The ending of a short story, particularly when I’m answering a call for submissions, usually makes itself known soon after I begin writing. Then I stretch out on the bed and observe where the characters go and what they do, often with surprising results; sometimes they even introduce new players! Doug Harrison
Leodegraunce: Doug, what can you tell us about your background?
Doug Harrison: I’m the father of two children, a daughter and a son, and have a granddaughter, with a grandson on the way (ain’t modern technology great!). I’m proud to have a gregarious but firm leather partner. Finally, I’m the slave of two delightfully entertaining tomcats.
I was active in San Francisco’s leather scene and the Modern Primitives movement, and appear in videos, photo shoots, and an AIDS Emergency Fund’s Bare Chest Calendar.
I’ve authored or coauthored technical articles and patents. My erotic ruminations, which complement my opera fairydom and offset my PhD in optical engineering, appear in zines and approximately twenty anthologies of dubious propriety.
I’m a certified scuba diver and a non-certified long-distance hiker and marathon runner.
Leodegraunce: How long have you written flash fiction and what drew you to the genre?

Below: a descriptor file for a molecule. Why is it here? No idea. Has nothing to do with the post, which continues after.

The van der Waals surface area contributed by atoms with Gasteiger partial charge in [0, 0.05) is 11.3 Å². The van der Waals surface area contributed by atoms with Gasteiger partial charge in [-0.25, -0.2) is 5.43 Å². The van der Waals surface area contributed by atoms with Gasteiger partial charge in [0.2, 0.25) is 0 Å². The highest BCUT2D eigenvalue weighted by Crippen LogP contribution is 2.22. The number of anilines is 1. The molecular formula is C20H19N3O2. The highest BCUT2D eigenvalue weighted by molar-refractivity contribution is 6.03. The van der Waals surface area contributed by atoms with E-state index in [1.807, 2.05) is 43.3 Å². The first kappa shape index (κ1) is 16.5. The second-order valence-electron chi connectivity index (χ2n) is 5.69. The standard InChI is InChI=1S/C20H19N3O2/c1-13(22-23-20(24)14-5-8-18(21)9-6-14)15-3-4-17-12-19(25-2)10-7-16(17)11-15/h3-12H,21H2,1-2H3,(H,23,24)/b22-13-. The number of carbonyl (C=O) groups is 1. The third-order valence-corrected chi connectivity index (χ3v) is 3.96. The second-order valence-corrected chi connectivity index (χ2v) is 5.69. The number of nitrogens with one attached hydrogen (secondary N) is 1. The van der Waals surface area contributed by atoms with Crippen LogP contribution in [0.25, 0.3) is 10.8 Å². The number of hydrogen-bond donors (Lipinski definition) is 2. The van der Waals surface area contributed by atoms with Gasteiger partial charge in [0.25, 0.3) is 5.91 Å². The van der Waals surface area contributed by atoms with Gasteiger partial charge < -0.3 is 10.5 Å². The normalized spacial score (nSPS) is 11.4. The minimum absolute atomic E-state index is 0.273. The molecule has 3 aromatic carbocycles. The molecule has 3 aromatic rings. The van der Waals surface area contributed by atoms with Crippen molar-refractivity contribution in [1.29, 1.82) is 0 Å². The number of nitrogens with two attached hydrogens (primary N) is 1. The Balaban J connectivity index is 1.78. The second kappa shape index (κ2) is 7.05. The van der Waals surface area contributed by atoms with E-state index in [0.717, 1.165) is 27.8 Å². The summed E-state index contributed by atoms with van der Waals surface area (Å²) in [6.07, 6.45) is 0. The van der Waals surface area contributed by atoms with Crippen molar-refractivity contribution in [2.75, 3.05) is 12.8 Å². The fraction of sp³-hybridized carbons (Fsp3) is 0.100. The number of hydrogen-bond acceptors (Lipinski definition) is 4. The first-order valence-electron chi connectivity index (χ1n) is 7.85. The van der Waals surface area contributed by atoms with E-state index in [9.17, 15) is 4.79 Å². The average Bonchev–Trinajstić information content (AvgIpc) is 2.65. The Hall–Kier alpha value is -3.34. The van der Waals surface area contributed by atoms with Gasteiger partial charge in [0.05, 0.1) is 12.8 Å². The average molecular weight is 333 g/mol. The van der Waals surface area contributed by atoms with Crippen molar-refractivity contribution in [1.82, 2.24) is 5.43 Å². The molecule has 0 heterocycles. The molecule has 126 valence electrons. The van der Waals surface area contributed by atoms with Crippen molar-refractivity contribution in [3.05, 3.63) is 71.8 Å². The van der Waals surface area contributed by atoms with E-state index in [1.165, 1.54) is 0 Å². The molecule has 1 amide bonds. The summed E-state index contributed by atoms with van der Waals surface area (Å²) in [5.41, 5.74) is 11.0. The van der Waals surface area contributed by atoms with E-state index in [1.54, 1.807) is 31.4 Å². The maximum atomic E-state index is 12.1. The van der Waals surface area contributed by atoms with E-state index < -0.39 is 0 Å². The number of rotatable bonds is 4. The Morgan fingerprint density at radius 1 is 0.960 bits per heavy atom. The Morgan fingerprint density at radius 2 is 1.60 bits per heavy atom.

Doug Harrison: I’ve written flash fiction for three months. Dare I say I was drawn to the genre "because it was there?" It presents a tremendous challenge. I feel that my Teutonic PhD thesis advisor, who wouldn’t tolerate an unnecessary word, was a terrific lead-in to succinctness, not my strong point. However, I don’t take three pages to describe a door knob, as does a very well known author.
Leodegraunce: What are some of your recent works?
Doug Harrison: My most recent work was a carefully worded letter to various officials at the bank holding my home mortgage, and to highly placed government officials. My initial request to have my mortgage rate reduced was ignored and prompted my spending a week on this document.
Unfortunately, I have practice in this venue. It took me several years of letter writing to Medicare to obtain prescribed medical supplies—I won two cases, and, so I’m told, "Set a Federal precedent." Not my intent, but I did want to stay alive. So, persistence in the face of bureaucracy does pay.
A short story, Lonely Boy, appeared in Best Gay Romance 2010.
I have a short story in press, and finally found venues to which I’ve submitted two lengthy stories.
Leodegraunce: What are some of your writing plans for 2011?
- Finish a collection of my selected short stories.
- Flash Fiction
- A short story or two, if a call entices me.
- Dare I say to continue work on the proverbial first novel? It’s about half done, methinks.
Leodegraunce: What is your top writing tip for aspiring authors?
Doug Harrison: I can only report what works for me. The ending of a short story, particularly when I’m answering a call for submissions, usually makes itself known soon after I begin writing. Then I stretch out on the bed and observe where the characters go and what they do, often with surprising results; sometimes they even introduce new players!